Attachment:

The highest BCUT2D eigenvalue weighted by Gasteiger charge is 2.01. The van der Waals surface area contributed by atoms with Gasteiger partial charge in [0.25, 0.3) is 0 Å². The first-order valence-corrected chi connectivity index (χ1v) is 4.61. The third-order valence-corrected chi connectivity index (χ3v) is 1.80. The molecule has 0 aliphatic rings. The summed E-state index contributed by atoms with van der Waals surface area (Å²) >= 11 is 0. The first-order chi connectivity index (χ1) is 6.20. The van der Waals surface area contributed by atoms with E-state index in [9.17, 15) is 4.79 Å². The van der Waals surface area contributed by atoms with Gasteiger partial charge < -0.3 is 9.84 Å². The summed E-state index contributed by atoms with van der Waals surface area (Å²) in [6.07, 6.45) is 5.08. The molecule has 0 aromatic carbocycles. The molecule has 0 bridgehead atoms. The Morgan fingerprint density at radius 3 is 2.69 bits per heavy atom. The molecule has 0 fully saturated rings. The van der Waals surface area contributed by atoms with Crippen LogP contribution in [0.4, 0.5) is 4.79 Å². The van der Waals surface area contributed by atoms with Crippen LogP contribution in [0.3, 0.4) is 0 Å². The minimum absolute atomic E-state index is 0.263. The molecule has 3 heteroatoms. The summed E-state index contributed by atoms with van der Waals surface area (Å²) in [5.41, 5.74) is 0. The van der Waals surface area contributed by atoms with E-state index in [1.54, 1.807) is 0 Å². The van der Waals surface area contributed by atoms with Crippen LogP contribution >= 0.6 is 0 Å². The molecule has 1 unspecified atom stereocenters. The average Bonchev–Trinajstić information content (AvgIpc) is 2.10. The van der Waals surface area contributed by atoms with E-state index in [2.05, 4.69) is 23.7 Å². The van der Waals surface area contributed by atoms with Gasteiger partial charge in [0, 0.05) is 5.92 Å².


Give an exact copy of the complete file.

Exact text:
The highest BCUT2D eigenvalue weighted by Gasteiger charge is 2.01. The van der Waals surface area contributed by atoms with Gasteiger partial charge in [0.25, 0.3) is 0 Å². The first-order valence-corrected chi connectivity index (χ1v) is 4.61. The third-order valence-corrected chi connectivity index (χ3v) is 1.80. The molecule has 0 aliphatic rings. The summed E-state index contributed by atoms with van der Waals surface area (Å²) >= 11 is 0. The first-order chi connectivity index (χ1) is 6.20. The van der Waals surface area contributed by atoms with E-state index in [9.17, 15) is 4.79 Å². The van der Waals surface area contributed by atoms with Gasteiger partial charge < -0.3 is 9.84 Å². The summed E-state index contributed by atoms with van der Waals surface area (Å²) in [6.07, 6.45) is 5.08. The molecule has 0 aromatic carbocycles. The molecule has 0 bridgehead atoms. The Morgan fingerprint density at radius 3 is 2.69 bits per heavy atom. The molecule has 0 fully saturated rings. The van der Waals surface area contributed by atoms with Crippen LogP contribution in [0.4, 0.5) is 4.79 Å². The van der Waals surface area contributed by atoms with Crippen LogP contribution in [0.3, 0.4) is 0 Å². The minimum absolute atomic E-state index is 0.263. The molecule has 3 heteroatoms. The summed E-state index contributed by atoms with van der Waals surface area (Å²) in [5.41, 5.74) is 0. The van der Waals surface area contributed by atoms with E-state index in [1.54, 1.807) is 0 Å². The van der Waals surface area contributed by atoms with Crippen LogP contribution >= 0.6 is 0 Å². The molecule has 1 unspecified atom stereocenters. The average Bonchev–Trinajstić information content (AvgIpc) is 2.10. The van der Waals surface area contributed by atoms with E-state index in [2.05, 4.69) is 23.7 Å². The van der Waals surface area contributed by atoms with Gasteiger partial charge in [0, 0.05) is 5.92 Å².